- Ticket prices and opening times: Details at Heights of Abraham
- Weather watch: Whilst the cable car and caverns are not exposed to the elements, you’ll have a much better time on a dry day when you can explore all the attractions.
- Age group: All ages, from tots to teens
- Duration of visit: Allow half a day to see everything and combine with a stroll around Matlock Bath (great fish and chips!)
Kids Verdict: “I liked the scones!”
Ilham Park is a National Trust property in the Dovedale valley. The 17th century gothic Hall itself is now a YHA Youth Hostel so if you are looking for somewhere inexpensive and unusual to stay, this could be a great option! Holidays From Hels stays here regularly and says “YHAs do not get more magical than this, feel like you are at Hogwarts.”
If you aren’t staying over, the Hall is not open to the public although the church, not owned by the National Trust, is open for visits. The attraction here is the great outdoors, from shorter circular walks to woodland and hilltop hikes, riverside strolls and of course the opportunity to admire the stunning views. There is also an orienteering course and a great National Trust tearoom.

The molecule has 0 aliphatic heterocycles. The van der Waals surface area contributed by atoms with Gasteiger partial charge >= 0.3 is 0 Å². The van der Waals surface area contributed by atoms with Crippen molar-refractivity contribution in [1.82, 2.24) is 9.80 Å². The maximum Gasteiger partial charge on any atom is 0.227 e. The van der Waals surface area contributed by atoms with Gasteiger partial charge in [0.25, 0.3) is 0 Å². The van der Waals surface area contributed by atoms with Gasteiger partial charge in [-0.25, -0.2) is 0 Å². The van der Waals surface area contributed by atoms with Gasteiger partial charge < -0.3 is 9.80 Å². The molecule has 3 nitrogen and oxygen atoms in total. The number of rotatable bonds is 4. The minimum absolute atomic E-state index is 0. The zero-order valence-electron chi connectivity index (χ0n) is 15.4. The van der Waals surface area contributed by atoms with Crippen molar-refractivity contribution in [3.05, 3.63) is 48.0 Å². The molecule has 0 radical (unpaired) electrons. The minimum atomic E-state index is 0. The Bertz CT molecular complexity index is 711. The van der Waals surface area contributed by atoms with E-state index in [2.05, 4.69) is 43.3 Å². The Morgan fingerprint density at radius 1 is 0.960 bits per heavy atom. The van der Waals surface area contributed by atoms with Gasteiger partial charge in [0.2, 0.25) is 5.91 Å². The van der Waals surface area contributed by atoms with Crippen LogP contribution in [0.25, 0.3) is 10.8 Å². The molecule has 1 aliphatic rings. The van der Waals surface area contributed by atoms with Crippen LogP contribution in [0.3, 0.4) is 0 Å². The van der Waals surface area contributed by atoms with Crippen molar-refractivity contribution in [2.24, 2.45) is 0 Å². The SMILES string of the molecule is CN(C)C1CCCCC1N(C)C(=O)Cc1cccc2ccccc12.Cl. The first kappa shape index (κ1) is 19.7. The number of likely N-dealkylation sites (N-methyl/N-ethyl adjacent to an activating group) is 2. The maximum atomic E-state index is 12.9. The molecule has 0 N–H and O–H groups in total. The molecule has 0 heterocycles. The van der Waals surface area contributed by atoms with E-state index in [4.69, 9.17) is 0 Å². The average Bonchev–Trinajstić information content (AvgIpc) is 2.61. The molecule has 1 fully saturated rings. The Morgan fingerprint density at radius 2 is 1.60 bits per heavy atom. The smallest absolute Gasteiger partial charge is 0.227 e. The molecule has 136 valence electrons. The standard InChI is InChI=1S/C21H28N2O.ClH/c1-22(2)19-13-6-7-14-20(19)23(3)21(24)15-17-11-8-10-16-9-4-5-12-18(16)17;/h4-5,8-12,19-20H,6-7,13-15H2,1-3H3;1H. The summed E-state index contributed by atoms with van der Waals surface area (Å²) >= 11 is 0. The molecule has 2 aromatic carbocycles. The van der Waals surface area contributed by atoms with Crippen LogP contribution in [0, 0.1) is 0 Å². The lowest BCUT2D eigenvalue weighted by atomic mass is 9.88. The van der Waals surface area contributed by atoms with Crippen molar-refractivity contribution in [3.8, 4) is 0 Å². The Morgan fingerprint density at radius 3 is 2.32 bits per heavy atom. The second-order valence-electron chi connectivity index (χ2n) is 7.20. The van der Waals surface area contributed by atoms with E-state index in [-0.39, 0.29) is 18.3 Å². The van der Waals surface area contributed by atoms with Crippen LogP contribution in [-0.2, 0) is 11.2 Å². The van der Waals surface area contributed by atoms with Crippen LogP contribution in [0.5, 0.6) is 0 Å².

- Ticket prices and opening times: Details at Ilham Hall
- Weather watch: This is all outdoors so be prepared! Grab that mac as the Great British Summer can be wet at times!
- Age group: All ages, from tots to teens, who love being outside or exploring nature. Smaller ones will enjoy running round on the lawns whilst teens may be up for the orienteering.
- Duration of visit: Anything from half an hour to admire the view and have a cuppa in the tearoom, to a walk lasting a few hours.
Kids Verdict: “The water was really cold but it was a fun challenge crossing the stones”
A short hop from Ilham Park is another free attraction and a great one for kids, Dovedale Stepping Stones. There is also a walk you can do from Ilham Park to the stones. A chance to try your luck at crossing the stones across the river, have a splodge in your wellies and do a local walk this is also a great picnic spot. After several trips back and forth my children moved on to just paddling across the river!
10. PEAK DISTRICT TOWNS
Ashbourne is awash with places to eat and drink and makes a great stop on a Peak District day out. A cobbled market place and bunting hung across steets give this Peak District town a buzzing vibe.